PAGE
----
Sky Event Console


Summary

A debugging console makes working with the new Sky event API and debugging KRL rulesets easier. This post shows you how.

Sky

When you're writing a KRL ruleset, you can turn debugging logs on quite easily using the logging pragma in the meta section of the ruleset:

meta {
  ...
  logging on
  ...
}

The debugging statements are returned at the top of the payload that results from the execution as JavaScript comments. When you're running KRL from within a browser this works great since you can just look at the payload and see the result. As I've moved more and more to the new Sky API, this is more of a problem. Of course, since the API is HTTP-based, you can always call the Sky API event signal URL (ESL) from the browser, but that can cause token contamination since sometimes the Kynetx token from KBX and the token in the ESL clash. Besides, who wants to edit raw URLs?

As a consequence, I built a console for running Sky ESL's. The console is based on Code in Chaos' excellent Rest Console, a app for Google Chrome. The Sky Event Console is simpler than a full-blown Rest console and tuned to the kinds of things I like to do while debugging a KRL ruleset. Here's what it looks like:

Sky Event Console

You can enter the event domain and type, a token, and any event attributes. Clicking on the "Raise Event" button at the bottom raises the event to the specified event engine for the user identified by the token. Any rule sets that are salient for the given event are executed and the results are returned and show at the bottom. Clicking the "Debug" button shows the debug results. The console saves your last inputs from invocation to invocation. You can also easily see the raw response, response headers, request body, and request headers.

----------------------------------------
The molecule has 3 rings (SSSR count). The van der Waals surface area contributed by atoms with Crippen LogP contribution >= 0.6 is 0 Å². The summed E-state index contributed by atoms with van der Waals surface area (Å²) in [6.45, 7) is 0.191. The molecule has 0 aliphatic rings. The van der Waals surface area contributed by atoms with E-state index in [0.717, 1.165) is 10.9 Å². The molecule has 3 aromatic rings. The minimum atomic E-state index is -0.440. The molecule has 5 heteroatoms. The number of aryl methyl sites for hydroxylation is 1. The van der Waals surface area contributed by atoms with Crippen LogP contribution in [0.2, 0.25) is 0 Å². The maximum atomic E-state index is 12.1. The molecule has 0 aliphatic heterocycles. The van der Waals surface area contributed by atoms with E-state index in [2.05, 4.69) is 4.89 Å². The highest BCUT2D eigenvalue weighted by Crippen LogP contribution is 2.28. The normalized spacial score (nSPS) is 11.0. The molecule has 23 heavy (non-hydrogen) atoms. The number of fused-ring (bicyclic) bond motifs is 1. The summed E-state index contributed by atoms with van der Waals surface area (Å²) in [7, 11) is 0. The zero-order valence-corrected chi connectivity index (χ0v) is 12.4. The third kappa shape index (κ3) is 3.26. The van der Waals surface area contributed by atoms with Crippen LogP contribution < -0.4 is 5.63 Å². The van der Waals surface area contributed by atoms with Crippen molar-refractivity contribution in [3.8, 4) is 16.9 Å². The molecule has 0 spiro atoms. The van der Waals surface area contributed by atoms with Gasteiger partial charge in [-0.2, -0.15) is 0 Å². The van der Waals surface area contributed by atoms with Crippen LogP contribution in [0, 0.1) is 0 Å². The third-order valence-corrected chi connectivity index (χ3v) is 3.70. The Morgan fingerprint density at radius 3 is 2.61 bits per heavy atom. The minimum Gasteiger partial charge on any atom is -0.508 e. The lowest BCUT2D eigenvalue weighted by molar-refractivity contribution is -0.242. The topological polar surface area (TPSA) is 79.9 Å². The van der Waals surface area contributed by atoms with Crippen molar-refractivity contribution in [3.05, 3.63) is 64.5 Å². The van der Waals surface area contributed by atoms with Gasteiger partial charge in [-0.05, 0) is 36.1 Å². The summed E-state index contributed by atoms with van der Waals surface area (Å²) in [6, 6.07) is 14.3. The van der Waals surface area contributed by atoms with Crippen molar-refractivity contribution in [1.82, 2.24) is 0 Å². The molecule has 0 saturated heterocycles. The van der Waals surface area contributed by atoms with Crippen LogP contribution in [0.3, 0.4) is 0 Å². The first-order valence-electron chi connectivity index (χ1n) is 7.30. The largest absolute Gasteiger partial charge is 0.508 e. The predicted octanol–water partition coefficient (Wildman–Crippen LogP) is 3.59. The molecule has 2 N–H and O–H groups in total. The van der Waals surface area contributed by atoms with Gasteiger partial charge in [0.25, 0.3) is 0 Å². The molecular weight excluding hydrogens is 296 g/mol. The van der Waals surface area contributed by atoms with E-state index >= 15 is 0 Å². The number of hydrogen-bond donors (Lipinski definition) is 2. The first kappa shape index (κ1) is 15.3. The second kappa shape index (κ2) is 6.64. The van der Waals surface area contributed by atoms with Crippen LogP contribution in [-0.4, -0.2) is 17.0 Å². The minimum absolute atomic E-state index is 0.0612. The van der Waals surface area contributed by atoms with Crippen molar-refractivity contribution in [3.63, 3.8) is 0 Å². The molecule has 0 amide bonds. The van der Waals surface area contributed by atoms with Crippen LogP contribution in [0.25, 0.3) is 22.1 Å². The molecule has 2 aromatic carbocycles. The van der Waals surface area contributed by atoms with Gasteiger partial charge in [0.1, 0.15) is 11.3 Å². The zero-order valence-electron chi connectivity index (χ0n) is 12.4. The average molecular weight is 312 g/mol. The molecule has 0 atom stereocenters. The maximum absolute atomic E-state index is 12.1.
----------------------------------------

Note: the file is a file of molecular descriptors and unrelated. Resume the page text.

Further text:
There are a few things I've got planned to improve the console:

  • Now that there's a place where debug information goes, it's possible to add more structure and then use the tool to parse and display it.
  • The Authorization section is hidden for now (you can open it by clicking on it). In the near term, we'll be adding OAuth support to the Sky API and then authorization will make the console the best way to interface with Sky.

If you're a KRL programmer and you'd like to start using the console, you can grab it on Github. You'll need to load it as an unpacked extension. Load the /applications folder from the Github source, not the /extensions folder since this is a Chrome app, not an extension.

You'll also need to know how to create tokens for your account. Sky is still early beta, so we haven't made tokens visible on every account, but they're there. Log into apps.kynetx.com and then click on your email address in the upper right-hand corner. The URL you see is your account profile URL. Just add /tokens to it and you'll see a place to create and manage tokens. Create all you want. Each token represents a private event address for your personal event network. Once you've created a token, just plug it into the Sky console.

Now, install a ruleset in your Kynetx account and start raising rules to your personal event network. Randy Bohn has a short tutorial that includes a ruleset you can use if you like.